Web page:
The following is a look through articles, infographics and opinion pieces highlighting interesting trends, developments and changes in the world you and I live in, with an emphasis on technology:
As mentioned in the last Thought Starters column, ad blockers pose a serious challenge to the online media industry which has traditionally relied on giving away content in return for providing eyeballs for online advertising. Ben Bajarin puts the case for native advertising and sponsored content as a potential panacea for the industry’s problems.
Whilst the media industry’s confidence has taken something of hit with all the talk of ad blockers, at least comScore’s figures from the US point to a growing appetite for content online driven by growth in mobile consumption:
Quartz profiles research by Helani Galpaya into consumers’ use of internet in the developing world. Among the findings are a considerable proportion of users didn’t see access to Facebook as being part of the internet and the inevitable disparity between the revenues Facebook receives from developed and developing world consumers:
Speaking of Facebook, the social network has been busy. October has seen the launch of the brand awareness optimization tool enabling marketers to understand audiences that have spent more time watching campaigns on Facebook, providing a more nuanced view than simply counting Likes. Facebook has also expanded what consumers can do with their profiles which includes using animated GIFs for their profile photos, allowing people to be a little more expressive with how they present themselves:
Gil Dibner’s quarterly roundup of the European venture capital sector provides a valuable look at where money is going in the region’s startup sector:
Andreessen Horowitz General Partner and WealthFront co founder Jeff Jordan looks at why startups need to singlemindedly focus on growth if they’re to succeed and need to quickly adjust course when growth stalls:
Why? Because the unexpected slowing of growth in a “growth” business presents an existential risk to the company. Growth rates over a company’s history tend to move only one way over time (down); even in hypergrowth companies, growth rates tend to fall to earth … which is why I’ve referred to this effect as “gravity.”
Once gravity takes hold, it’s very hard to reaccelerate the growth of the business. Slowing growth portends a strong possibility that the company will never again experience prior levels of growth going forward.
The last ten years has seen a lot of talk about the experience economy as consumers look to define themselves increasingly by what they do (rather than what they own). This presents a real opportunity for a platform that could bring the right events to consumers’ attention but Hugh Malkin provides a valuable look at why this problem hasn’t been ‘solved’ yet.
Norman Chan’s coverage of the Oculus Connect 2 conference provides a valuable window into developments in the virtual reality sector. Oculus’ Medium platform was among the more mesmerising developments that caught my attention:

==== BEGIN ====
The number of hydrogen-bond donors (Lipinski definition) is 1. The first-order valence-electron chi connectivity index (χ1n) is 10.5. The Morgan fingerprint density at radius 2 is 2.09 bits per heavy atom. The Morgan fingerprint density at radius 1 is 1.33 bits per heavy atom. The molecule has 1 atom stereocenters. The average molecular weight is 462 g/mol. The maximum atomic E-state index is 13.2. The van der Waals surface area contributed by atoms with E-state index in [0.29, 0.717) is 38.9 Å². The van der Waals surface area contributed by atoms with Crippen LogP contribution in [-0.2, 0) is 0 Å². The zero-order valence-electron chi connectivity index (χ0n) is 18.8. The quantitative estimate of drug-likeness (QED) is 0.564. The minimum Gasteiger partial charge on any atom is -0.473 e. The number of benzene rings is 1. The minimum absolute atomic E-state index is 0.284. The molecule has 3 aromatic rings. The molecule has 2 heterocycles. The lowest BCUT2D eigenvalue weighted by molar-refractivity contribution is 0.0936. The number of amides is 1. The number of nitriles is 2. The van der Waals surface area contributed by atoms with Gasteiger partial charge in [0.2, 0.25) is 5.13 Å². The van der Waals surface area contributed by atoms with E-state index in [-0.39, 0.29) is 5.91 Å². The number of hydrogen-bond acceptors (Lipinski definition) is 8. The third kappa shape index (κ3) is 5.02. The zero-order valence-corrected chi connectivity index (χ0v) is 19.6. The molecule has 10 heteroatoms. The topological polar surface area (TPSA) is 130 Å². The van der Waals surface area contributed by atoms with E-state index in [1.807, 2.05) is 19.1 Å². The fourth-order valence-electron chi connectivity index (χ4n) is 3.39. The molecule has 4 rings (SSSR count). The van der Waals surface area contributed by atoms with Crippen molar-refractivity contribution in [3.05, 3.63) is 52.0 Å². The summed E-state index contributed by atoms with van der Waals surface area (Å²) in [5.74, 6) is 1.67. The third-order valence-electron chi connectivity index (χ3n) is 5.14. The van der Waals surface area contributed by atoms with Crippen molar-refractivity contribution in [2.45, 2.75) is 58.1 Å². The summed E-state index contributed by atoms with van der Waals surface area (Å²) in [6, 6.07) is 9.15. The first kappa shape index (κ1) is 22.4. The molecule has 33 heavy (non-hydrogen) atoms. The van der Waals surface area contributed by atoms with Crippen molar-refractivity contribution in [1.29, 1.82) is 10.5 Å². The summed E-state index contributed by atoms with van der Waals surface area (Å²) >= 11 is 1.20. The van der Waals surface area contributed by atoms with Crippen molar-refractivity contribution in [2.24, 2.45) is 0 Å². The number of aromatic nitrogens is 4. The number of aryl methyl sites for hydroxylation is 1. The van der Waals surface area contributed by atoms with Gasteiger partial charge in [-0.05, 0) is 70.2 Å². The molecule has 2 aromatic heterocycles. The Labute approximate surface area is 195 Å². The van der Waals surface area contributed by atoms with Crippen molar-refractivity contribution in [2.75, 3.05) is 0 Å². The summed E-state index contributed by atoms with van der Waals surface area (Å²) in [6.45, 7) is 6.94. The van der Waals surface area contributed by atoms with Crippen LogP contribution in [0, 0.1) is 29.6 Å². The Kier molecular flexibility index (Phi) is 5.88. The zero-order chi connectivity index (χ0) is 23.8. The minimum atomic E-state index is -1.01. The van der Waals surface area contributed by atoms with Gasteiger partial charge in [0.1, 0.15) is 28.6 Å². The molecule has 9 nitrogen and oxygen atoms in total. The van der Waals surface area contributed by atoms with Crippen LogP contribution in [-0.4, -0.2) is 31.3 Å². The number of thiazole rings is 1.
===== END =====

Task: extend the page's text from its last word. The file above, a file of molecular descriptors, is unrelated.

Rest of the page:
A recent holiday where I ran out of reading material had me temporarily reassessing whether a Kindle would be a smart purchase. Given my own thoughts, it was interesting to read Craig Mod’s review of his own digital reading habits which are seeing no shortage of articles being read on mobile devices but a disenchantment with digital books:
As our hardware has grown more powerful and our screens more capable, our book-reading software has largely stagnated
Saudi Arabia presents an interesting case study of the resource curse where an abundance of natural resources delays the need to address structural problems within society. Nafeez Ahmed points out that Saudis won’t be able to put their head in the sand for too much longer as its oil exports fail to keep up with its expanding population:
Like many of its neighbours, such deep-rooted structural realities mean that Saudi Arabia is indeed on the brink of protracted state failure, a process likely to take-off in the next few years, becoming truly obvious well within a decade.
Urban sprawl typically leads to growing dependence on the car but think tank Sustainable Prosperity point out some of the other costs associated with less compact urban forms:
It was disheartening to hear about the mass shooting at a community college in Roseburg, Oregon. Unfortunately Google Trends results point to Americans’ limited attention span when it comes to the issue of guns and gun control (at least until the next tragic shooting):
The AOI World Illustration Awards exhibition is on at Somerset House. Among the pieces that caught my eye were Oliver Kugler’s portraits of Syrian Refugees in Iraqi Kurdistan. Beautiful work and very topical: